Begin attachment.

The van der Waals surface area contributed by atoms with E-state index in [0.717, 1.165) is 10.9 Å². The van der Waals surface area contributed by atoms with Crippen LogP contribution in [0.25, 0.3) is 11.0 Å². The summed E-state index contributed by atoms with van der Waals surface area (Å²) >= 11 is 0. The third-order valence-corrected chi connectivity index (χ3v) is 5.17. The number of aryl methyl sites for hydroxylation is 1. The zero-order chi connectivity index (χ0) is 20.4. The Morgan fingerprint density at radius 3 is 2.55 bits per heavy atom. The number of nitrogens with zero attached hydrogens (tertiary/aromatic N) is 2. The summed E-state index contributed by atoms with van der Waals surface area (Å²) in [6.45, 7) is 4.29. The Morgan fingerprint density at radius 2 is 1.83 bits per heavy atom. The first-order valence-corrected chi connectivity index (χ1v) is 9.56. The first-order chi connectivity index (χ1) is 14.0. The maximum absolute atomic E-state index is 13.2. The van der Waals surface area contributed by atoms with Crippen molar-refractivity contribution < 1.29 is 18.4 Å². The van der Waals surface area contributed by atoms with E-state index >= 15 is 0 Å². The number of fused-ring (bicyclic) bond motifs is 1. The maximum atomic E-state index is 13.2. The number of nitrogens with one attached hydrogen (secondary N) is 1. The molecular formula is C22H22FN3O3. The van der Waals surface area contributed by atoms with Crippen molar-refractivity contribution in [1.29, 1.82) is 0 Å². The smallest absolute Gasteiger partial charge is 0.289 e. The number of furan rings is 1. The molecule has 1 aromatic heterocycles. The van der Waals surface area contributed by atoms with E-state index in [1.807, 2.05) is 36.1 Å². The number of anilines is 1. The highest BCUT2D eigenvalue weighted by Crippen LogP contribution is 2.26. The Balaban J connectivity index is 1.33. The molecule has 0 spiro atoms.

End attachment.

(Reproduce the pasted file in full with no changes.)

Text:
The van der Waals surface area contributed by atoms with E-state index in [0.717, 1.165) is 10.9 Å². The van der Waals surface area contributed by atoms with Crippen LogP contribution in [0.25, 0.3) is 11.0 Å². The summed E-state index contributed by atoms with van der Waals surface area (Å²) >= 11 is 0. The third-order valence-corrected chi connectivity index (χ3v) is 5.17. The number of aryl methyl sites for hydroxylation is 1. The zero-order chi connectivity index (χ0) is 20.4. The Morgan fingerprint density at radius 3 is 2.55 bits per heavy atom. The number of nitrogens with zero attached hydrogens (tertiary/aromatic N) is 2. The summed E-state index contributed by atoms with van der Waals surface area (Å²) in [6.45, 7) is 4.29. The Morgan fingerprint density at radius 2 is 1.83 bits per heavy atom. The first-order valence-corrected chi connectivity index (χ1v) is 9.56. The first-order chi connectivity index (χ1) is 14.0. The maximum absolute atomic E-state index is 13.2. The van der Waals surface area contributed by atoms with Crippen molar-refractivity contribution < 1.29 is 18.4 Å². The van der Waals surface area contributed by atoms with E-state index >= 15 is 0 Å². The number of fused-ring (bicyclic) bond motifs is 1. The maximum atomic E-state index is 13.2. The number of nitrogens with one attached hydrogen (secondary N) is 1. The molecular formula is C22H22FN3O3. The van der Waals surface area contributed by atoms with Crippen molar-refractivity contribution in [1.29, 1.82) is 0 Å². The smallest absolute Gasteiger partial charge is 0.289 e. The number of furan rings is 1. The molecule has 1 aromatic heterocycles. The van der Waals surface area contributed by atoms with E-state index in [1.807, 2.05) is 36.1 Å². The number of anilines is 1. The highest BCUT2D eigenvalue weighted by Crippen LogP contribution is 2.26. The Balaban J connectivity index is 1.33. The molecule has 0 spiro atoms.